Dubai International Financial Centre has welcomed more than 250 new companies in 2019, in line with its ambitious expansion plans. Taha Ahmed reports.

Dubai International Financial Centre (DIFC) has continued growth in the first half of 2019, welcoming more than 250 new companies to bring the total number of active registered firms to 2289. 

The DIFC reports that it has more than 670 firms in the financial sector, including new additions in 2019 from Malaysia, Australia, Mauritius and the US. Numerous firms in other sectors joined the DIFC in the first half of 2019, including Guidepoint MEA, Network International, and Medtronic Finance Hungary Kft.

The DIFC offers financial and legal education through partnerships with 26 educational institutions, helping continue professional development and strengthen the regional talent pool. More than 5500 graduates have completed programmes in the finance, law, and business courses offered. 

Essa Kazim, governor of DIFC, said: “The DIFC has been a pioneer in the financial services sector since its inception in 2004, and remains a fundamental driver in leading financial sector transformation, supporting the advancement of the United Arab Emirates economy, and developing the next generation of financial professionals.”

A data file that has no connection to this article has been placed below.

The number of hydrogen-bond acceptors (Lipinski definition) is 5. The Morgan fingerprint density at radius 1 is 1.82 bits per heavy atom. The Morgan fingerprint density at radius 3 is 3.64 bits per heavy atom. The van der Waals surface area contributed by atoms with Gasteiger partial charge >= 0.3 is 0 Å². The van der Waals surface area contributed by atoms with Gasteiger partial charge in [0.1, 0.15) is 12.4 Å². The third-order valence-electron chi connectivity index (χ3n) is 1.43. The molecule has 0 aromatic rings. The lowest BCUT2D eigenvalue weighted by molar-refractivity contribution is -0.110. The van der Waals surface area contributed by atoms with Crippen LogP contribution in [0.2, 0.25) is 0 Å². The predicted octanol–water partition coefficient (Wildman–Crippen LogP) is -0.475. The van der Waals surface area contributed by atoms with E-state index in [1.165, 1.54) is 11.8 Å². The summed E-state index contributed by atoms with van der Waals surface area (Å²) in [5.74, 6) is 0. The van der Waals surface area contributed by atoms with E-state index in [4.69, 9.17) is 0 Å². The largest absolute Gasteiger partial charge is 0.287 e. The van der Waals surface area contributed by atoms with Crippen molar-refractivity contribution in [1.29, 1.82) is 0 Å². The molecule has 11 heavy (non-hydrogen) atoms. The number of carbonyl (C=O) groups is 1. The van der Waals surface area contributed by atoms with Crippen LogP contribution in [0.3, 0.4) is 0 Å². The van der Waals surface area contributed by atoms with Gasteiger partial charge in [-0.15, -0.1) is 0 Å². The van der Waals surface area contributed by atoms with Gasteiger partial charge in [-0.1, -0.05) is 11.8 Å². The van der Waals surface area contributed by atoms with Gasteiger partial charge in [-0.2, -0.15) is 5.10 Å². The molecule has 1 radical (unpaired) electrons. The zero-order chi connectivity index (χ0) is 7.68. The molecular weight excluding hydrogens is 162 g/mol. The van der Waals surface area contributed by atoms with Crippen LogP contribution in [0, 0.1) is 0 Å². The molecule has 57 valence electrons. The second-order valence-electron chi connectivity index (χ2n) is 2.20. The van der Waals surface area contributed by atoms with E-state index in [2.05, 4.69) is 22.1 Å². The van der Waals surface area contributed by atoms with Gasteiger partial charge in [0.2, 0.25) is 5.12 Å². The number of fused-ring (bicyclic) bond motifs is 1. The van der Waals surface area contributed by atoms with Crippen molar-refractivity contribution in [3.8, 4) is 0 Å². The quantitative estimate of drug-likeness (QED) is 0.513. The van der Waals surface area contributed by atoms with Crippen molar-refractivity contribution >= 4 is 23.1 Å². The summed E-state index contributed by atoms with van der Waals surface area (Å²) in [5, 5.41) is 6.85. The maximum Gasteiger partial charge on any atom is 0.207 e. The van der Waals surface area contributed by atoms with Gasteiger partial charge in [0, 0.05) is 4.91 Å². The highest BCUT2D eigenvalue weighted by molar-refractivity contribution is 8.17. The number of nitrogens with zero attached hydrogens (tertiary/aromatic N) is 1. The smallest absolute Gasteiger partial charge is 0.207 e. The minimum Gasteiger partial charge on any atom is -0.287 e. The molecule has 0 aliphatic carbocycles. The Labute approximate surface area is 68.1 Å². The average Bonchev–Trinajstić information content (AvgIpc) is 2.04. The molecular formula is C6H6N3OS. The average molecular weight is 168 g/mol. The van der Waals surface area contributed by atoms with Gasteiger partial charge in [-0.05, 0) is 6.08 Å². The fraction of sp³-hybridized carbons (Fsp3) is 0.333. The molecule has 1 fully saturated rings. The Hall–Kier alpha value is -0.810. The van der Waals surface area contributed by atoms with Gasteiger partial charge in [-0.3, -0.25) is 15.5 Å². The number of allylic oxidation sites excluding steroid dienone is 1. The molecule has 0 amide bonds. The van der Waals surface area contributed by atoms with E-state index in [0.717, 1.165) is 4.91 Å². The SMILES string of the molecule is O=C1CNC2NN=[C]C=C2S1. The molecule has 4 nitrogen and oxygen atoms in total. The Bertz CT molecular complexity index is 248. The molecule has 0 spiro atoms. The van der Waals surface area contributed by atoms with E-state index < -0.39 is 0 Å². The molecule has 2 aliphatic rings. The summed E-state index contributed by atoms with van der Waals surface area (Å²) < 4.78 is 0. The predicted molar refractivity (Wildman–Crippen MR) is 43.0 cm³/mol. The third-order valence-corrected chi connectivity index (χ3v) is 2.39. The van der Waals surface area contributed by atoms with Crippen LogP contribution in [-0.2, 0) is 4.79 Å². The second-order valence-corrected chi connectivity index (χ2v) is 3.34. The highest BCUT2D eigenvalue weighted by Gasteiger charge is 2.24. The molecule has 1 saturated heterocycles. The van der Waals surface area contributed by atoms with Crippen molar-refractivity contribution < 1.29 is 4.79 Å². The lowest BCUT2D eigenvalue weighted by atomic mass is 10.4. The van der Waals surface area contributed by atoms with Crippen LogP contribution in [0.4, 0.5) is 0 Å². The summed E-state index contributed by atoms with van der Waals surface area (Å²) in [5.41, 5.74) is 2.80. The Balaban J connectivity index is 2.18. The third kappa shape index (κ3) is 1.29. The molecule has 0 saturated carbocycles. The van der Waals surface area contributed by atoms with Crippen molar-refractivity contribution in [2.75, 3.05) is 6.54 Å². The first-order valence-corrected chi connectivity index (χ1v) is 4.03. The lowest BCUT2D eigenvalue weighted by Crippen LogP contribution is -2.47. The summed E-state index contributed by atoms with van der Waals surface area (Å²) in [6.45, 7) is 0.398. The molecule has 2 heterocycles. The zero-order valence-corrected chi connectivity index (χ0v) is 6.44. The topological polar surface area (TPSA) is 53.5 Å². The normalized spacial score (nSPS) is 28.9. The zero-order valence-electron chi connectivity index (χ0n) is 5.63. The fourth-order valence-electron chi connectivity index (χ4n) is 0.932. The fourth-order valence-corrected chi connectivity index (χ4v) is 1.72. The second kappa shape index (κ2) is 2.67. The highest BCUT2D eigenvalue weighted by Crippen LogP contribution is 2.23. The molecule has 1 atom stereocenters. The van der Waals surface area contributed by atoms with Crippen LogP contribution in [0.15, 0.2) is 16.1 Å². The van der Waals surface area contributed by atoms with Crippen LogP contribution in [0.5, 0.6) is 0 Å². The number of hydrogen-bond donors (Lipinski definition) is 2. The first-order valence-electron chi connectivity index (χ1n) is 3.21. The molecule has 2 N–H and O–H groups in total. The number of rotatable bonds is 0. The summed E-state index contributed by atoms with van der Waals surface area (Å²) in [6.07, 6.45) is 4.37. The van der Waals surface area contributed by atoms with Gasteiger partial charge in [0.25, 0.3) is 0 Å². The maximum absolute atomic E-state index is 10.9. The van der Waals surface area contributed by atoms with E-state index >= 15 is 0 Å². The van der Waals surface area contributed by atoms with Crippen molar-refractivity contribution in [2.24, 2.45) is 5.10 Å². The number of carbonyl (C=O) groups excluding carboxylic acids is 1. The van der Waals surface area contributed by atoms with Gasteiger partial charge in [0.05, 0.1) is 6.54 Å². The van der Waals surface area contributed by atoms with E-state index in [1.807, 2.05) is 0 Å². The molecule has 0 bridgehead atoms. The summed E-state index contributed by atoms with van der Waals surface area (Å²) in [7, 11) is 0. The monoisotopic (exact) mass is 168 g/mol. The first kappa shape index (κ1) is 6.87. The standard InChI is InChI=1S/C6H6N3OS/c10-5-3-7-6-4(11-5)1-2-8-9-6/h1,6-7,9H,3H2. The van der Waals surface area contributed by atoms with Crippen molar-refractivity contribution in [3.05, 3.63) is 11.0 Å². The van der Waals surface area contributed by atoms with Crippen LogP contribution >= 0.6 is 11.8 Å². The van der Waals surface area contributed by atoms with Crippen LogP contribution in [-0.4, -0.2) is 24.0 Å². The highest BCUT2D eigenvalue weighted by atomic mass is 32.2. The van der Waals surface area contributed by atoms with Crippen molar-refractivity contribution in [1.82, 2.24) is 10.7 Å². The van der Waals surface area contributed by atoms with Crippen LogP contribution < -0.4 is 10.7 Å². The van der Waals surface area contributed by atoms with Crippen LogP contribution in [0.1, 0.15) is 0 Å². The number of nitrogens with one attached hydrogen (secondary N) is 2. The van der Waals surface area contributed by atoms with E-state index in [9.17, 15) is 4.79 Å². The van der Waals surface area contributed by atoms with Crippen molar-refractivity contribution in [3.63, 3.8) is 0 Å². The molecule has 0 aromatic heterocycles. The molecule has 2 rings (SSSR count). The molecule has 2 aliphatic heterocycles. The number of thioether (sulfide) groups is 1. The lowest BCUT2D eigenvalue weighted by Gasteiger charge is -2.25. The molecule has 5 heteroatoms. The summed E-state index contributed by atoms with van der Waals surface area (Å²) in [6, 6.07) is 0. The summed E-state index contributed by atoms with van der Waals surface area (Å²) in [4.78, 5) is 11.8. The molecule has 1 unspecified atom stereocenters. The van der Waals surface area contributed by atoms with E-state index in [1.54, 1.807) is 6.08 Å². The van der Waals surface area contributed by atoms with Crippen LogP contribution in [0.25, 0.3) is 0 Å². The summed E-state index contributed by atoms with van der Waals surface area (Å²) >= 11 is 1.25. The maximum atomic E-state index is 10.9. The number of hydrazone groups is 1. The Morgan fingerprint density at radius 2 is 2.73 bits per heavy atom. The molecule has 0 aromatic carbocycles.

DIFC’s financial technology ecosystem now includes more than 200 companies, from 80 in January 2019. It includes more than 80 fully licensed fintech firms, including Dublin-based software company Fenergo and Swedish crowdfunding platform FundedByMe.

The DIFC’s FinTech Hive accelerator has received more than 425 applications in 2019, already 42% more than the whole of 2018, reflecting Dubai as a home for fintech firms looking to scale across their business across the region. The FinTech Hive has continued to progress since launching in 2017, and now fintech firms can benefit from the DIFC’s network of 14 international accelerators, including new additions in 2019 following memorandums of understanding signed with fintech hubs in Istanbul, Milan and Saudi Arabia.  

Attracting foreign investment is high on the UAE’s agenda as it aims to diversify its revenue base, and Dubai is launching initiatives to streamline and facilitate foreign enterprise. The effect of this is showing, as greenfield FDI inflows in the first half of 2019 are 42% higher than in the same period last year, according to data from investment monitor fDi Markets. 

The DIFC has announced plans to triple in size, as well as diversifying the financial services sector within the wider region. Sheikh Maktoum bin Mohammed bin Rashid Al Maktoum, deputy ruler of Dubai and DIFC president, outlined the aims to “solidify Dubai’s role as a pivotal hub for companies from around the world to access regional opportunities”.

This article is sourced from fDi Magazine
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